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on September 20, 2011
This book gave me those aha moments all the way through. I own a hair salon and all the business experience from Starbucks I am implementing inthe salon. I recommend this book for any business.
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on June 21, 2013
I very much enjoyed this book. I wish a lot of other corporations would read this book and apply to it. I have dropped my cup of coffee while in starbucks. The workers there made me a new one without cost. Well, go into Timmies. They will charge you.

Good book. Good Read. Apply to your own business.
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on February 22, 2016
Should have been a pamphlet. Very little information stretched across far too many pages.
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on March 1, 2015
great introduction to dealing with clients and customer satisfaction techniques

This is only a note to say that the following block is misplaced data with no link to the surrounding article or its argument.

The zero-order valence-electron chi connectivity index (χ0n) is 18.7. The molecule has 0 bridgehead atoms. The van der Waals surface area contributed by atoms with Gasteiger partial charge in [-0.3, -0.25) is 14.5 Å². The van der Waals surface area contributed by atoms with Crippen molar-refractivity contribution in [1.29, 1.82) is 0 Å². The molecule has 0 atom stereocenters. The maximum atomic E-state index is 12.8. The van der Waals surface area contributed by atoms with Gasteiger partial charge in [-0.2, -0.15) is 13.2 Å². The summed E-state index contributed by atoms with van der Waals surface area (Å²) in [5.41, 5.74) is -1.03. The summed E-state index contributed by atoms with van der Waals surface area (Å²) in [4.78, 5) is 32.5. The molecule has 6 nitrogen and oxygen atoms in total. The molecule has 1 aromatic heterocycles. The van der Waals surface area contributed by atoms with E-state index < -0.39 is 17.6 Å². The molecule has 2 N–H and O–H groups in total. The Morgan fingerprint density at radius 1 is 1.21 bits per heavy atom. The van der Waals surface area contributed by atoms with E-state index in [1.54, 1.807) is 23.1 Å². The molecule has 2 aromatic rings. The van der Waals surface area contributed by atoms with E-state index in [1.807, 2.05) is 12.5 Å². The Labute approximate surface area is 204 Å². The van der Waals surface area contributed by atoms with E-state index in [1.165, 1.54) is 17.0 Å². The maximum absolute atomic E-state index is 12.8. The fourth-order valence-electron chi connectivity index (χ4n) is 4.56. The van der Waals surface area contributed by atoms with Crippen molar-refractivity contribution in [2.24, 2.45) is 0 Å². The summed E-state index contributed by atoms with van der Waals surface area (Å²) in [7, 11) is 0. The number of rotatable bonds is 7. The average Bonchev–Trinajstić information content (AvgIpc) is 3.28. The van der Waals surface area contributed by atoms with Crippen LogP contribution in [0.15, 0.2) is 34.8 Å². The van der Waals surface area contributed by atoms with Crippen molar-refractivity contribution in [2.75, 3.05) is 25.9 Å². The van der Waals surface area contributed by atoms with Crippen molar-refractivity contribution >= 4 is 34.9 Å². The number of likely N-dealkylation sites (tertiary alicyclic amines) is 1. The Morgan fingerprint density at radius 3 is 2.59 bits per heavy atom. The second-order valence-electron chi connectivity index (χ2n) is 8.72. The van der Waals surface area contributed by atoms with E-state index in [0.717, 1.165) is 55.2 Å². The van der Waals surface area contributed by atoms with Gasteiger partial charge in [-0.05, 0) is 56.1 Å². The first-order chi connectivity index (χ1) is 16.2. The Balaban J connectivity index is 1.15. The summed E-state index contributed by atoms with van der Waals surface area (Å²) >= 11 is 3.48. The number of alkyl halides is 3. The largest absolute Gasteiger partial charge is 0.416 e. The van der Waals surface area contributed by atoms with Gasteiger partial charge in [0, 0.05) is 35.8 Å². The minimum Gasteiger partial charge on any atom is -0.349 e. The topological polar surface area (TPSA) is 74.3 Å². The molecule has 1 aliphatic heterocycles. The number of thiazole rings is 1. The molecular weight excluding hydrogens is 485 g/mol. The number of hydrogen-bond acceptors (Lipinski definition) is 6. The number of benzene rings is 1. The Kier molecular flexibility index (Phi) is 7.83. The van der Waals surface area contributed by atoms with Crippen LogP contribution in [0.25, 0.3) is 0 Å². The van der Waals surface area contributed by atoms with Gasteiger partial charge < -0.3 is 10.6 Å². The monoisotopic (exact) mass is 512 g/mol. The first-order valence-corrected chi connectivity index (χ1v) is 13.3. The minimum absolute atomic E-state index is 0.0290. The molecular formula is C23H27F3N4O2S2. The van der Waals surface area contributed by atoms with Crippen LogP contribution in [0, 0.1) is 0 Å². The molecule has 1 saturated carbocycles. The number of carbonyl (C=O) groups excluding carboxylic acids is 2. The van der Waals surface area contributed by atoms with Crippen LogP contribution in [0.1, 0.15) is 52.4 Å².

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on March 24, 2016
Very good book, specialty for entrepreneurs, Recommended.
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on December 25, 2006
Overall this provided some good insight into the workings of Starbucks. How they plan and set up their stores. The detail that goes into training their employees an choosing music etc.

Intersperced throughout the chapters are lessons from Starbucks that are supposed to be adaptable to any area of business.

However this is a book written seemingly under the watchful eye of Starbucks Head Office. Careful attention is made to point out any positive aspects of the Starbucks "Experience". Many topics are brought up to showcase a positive letter from a client who got a free replacement coffee because the one they wanted was out of stock or the employee who just wanted to say that it was a true honour and pleasure to be there every day.

This is a one-sided version of Starbucks and will in no way be confused with Fast Food Nation. Only the truly devoted Starbucks patrons need check this out.